We are very pleased and excited to announce our new weekly chats all about maternal health with some of the leading maternal health experts, researchers, practitioners, and organizations in the world under the #maternalhealthchat hashtag. Starting on Tuesday, November 8 at 1 PM EST with Jacaranda Health we will host 30-minute chats each week all about maternal and reproductive health as well as the health of newborns. We will dig … Continue reading Announcing #MaternalHealthChat Starting November 8 With Jacaranda Health
When everyday Americans think about women dying during childbirth it is probable that their initial thoughts travel directly to Africa where it is quite well known that maternal mortality is rife. Chances are their thoughts never focus on the deaths and near deaths during childbirth that women experience right here in the United States. After all, the overwhelming consensus is that the United States has the best medical care, superior health workers and health system in the world despite some of its inherent challenges. This thinking renders maternal mortality in the US thoroughly inconceivable to many even while data reveal it should not be inconceivable at all. In fact, maternal mortality is on the rise in America having doubled over the past 25 years all while global maternal deaths are steadily declining. Globally, maternal mortality was effectively reduced by 44 percent according to the World Health Organization.
The United States, while not the overall leader in maternal mortality among all countries, it is the leader among all developed nations. The United States ranked number 33 out of 179 countries in Save the Children’s 2015 Mothers’ Index Ranking and 46th in the world due to the rate of women who die from pregnancy and childbirth complications. Compared to other developed countries, the United States’ ranking is abysmal, especially with Norway, Finland, and Iceland ranking in the top three overall. Even countries like Estonia and Belarus, whose GDPs are considerably lower than ours, far outrank America.
Every year just over 500,000 women die from complications in pregnancy and childbirth across the world. Another 20 million experience severe complications. But many of these complications are entirely avoidable – including obstructed and protracted labour and one of its side-effects, obstetric fistula.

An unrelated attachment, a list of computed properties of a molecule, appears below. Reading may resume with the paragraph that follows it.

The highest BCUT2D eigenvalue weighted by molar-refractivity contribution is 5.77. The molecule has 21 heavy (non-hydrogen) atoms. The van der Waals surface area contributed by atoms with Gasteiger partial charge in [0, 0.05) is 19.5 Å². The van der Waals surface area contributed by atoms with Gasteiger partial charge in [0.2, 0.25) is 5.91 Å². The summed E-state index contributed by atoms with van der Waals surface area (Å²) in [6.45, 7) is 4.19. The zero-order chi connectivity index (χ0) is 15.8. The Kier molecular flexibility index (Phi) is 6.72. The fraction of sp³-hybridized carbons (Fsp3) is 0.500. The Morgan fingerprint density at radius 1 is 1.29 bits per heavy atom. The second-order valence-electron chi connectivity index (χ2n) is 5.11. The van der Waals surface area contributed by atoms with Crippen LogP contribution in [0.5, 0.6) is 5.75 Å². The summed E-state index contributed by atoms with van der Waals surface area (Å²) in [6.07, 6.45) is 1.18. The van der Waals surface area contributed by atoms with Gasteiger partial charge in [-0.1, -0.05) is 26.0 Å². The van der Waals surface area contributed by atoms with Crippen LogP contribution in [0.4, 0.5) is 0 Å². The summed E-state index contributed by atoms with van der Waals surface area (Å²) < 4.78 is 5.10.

An obstetric fistula is a hole in the birth canal between the vagina and the rectum or between the vagina and the bladder that is largely caused by obstructed and prolonged labour. This can occur when the mother’s pelvis is too small or the baby is too large.
In sub-Saharan Africa for every 100,000 deliveries there are about 124 women who suffer an obstetric fistula in a rural area. Obstetric fistulas predominantly happen when women do not have access to quality emergency obstetric-care services. Antenatal care could help to identify potential problems early but will not have an impact if there is no skilled surgeon to assist with the labour.
For years researchers who study maternal morbidity and mortality have been stumped as to why rates continue to rise and why women of color are adversely affected despite education, health care, and socio-economic factors.
A new report and the first of its kind released in May, New York City 2008 – 2012: Severe Maternal Morbidity, shows the myriad reasons why women of color, especially low-income, Black non-Latina, women fare the worse with severe maternal morbidity (SMM). While most studies in the past across the country focus on maternal mortality, this report focused on maternal morbidity, the causes of maternal mortality.
At most hospitals in low-resource settings it is very unlikely that women would receive pain medication during labor. This is a problem, however, when women must receive emergency C-sections. While some administer general (inhaled) anesthesia, the spinal anesthesia poses more risks when there is no adequate training. However, doctors and researchers have shown that spinal anesthesia can be successfully given in low -resource settings with proper training.
Doctors and researchers from the non-profit, Kybele, Inc, have worked at Ridge Regional Hospital in Accra, Ghana, a regional referral hospital that has an estimated 8,000 births per year, many high-risk deliveries. Kybele, Inc began the MOMS (Making Obstetric Management Safer) program at Ridge Regional Hospital where they teach nurses practical skills for spinal or epidural anesthesia.
“We demonstrated that spinal labor analgesia can be provided in a low-resource setting with the development of appropriate protocols, staff education, and the availability of a few basic drugs,” write Dr. Adeyami J. Olufolabi of Duke University Hospital and colleagues in Teaching Neuraxial Anesthesia Techniques for Obstetric Care in a Ghanaian Referral Hospital: Achievements and Obstacles (June 2015). They describe their “achievements and obstacles” in working to implement an effective labor analgesia service at a busy hospital in Accra, Ghana.
Once girls get their period in low- and middle-income countries where resources are low, their lives change — sometimes irreparably.
When girls get their periods they oftentimes have to drop out of school and work around their home instead. And on top of that, many cannot afford sanitary napkins.
Irise International, an East African organization, is fighting the stigma of menstruation and providing easy, affordable solutions for girls when they get their periods.
See their work in their video: Periods Change Lives